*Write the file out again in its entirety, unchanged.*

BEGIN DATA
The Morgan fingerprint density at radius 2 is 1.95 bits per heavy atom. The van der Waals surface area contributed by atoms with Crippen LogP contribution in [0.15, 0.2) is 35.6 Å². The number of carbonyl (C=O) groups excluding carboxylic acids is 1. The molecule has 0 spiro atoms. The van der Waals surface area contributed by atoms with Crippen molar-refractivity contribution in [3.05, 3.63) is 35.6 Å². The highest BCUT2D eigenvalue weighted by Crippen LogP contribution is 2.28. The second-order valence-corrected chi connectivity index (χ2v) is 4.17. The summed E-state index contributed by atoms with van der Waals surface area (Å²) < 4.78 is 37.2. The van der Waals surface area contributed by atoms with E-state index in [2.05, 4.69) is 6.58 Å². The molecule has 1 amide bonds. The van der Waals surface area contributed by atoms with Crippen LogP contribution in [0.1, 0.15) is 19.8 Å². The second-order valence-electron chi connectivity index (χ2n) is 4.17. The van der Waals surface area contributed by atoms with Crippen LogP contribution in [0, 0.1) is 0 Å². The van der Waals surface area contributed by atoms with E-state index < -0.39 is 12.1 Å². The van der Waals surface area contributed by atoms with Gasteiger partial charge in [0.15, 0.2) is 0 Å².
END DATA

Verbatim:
The Morgan fingerprint density at radius 2 is 1.95 bits per heavy atom. The van der Waals surface area contributed by atoms with Crippen LogP contribution in [0.15, 0.2) is 35.6 Å². The number of carbonyl (C=O) groups excluding carboxylic acids is 1. The molecule has 0 spiro atoms. The van der Waals surface area contributed by atoms with Crippen molar-refractivity contribution in [3.05, 3.63) is 35.6 Å². The highest BCUT2D eigenvalue weighted by Crippen LogP contribution is 2.28. The second-order valence-corrected chi connectivity index (χ2v) is 4.17. The summed E-state index contributed by atoms with van der Waals surface area (Å²) < 4.78 is 37.2. The van der Waals surface area contributed by atoms with E-state index in [2.05, 4.69) is 6.58 Å². The molecule has 1 amide bonds. The van der Waals surface area contributed by atoms with Crippen LogP contribution in [0.1, 0.15) is 19.8 Å². The second-order valence-electron chi connectivity index (χ2n) is 4.17. The van der Waals surface area contributed by atoms with Crippen LogP contribution in [0, 0.1) is 0 Å². The van der Waals surface area contributed by atoms with E-state index < -0.39 is 12.1 Å². The van der Waals surface area contributed by atoms with Gasteiger partial charge in [0.15, 0.2) is 0 Å².